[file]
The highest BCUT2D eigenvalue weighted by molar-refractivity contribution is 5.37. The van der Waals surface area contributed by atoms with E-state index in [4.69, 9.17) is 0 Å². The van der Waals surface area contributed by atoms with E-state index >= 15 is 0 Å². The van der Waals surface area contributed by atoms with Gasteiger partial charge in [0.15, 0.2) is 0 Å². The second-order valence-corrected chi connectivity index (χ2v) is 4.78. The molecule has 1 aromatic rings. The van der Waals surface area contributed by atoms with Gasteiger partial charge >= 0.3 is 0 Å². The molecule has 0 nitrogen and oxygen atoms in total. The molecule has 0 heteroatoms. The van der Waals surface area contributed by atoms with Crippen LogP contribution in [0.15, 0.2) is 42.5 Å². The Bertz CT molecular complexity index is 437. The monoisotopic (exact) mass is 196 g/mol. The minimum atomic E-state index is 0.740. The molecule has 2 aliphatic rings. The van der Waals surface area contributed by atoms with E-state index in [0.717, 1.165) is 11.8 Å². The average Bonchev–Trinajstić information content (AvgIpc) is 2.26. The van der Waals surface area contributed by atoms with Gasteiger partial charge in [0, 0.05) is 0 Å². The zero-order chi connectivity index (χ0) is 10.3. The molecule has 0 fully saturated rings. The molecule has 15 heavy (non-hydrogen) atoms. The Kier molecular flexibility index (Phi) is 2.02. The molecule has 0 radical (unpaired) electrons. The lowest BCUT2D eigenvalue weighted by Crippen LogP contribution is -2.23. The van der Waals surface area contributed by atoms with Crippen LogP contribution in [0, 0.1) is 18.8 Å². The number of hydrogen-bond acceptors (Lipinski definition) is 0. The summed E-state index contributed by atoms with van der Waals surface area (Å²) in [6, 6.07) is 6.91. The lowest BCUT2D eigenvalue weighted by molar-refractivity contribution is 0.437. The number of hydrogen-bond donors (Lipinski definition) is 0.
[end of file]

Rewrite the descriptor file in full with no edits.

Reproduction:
The highest BCUT2D eigenvalue weighted by molar-refractivity contribution is 5.37. The van der Waals surface area contributed by atoms with E-state index in [4.69, 9.17) is 0 Å². The van der Waals surface area contributed by atoms with E-state index >= 15 is 0 Å². The van der Waals surface area contributed by atoms with Gasteiger partial charge in [0.15, 0.2) is 0 Å². The second-order valence-corrected chi connectivity index (χ2v) is 4.78. The molecule has 1 aromatic rings. The van der Waals surface area contributed by atoms with Gasteiger partial charge >= 0.3 is 0 Å². The molecule has 0 nitrogen and oxygen atoms in total. The molecule has 0 heteroatoms. The van der Waals surface area contributed by atoms with Crippen LogP contribution in [0.15, 0.2) is 42.5 Å². The Bertz CT molecular complexity index is 437. The monoisotopic (exact) mass is 196 g/mol. The minimum atomic E-state index is 0.740. The molecule has 2 aliphatic rings. The van der Waals surface area contributed by atoms with E-state index in [0.717, 1.165) is 11.8 Å². The average Bonchev–Trinajstić information content (AvgIpc) is 2.26. The van der Waals surface area contributed by atoms with Gasteiger partial charge in [0, 0.05) is 0 Å². The zero-order chi connectivity index (χ0) is 10.3. The molecule has 0 fully saturated rings. The molecule has 15 heavy (non-hydrogen) atoms. The Kier molecular flexibility index (Phi) is 2.02. The molecule has 0 radical (unpaired) electrons. The lowest BCUT2D eigenvalue weighted by Crippen LogP contribution is -2.23. The van der Waals surface area contributed by atoms with Crippen LogP contribution in [0, 0.1) is 18.8 Å². The number of hydrogen-bond acceptors (Lipinski definition) is 0. The summed E-state index contributed by atoms with van der Waals surface area (Å²) in [6, 6.07) is 6.91. The lowest BCUT2D eigenvalue weighted by molar-refractivity contribution is 0.437. The number of hydrogen-bond donors (Lipinski definition) is 0.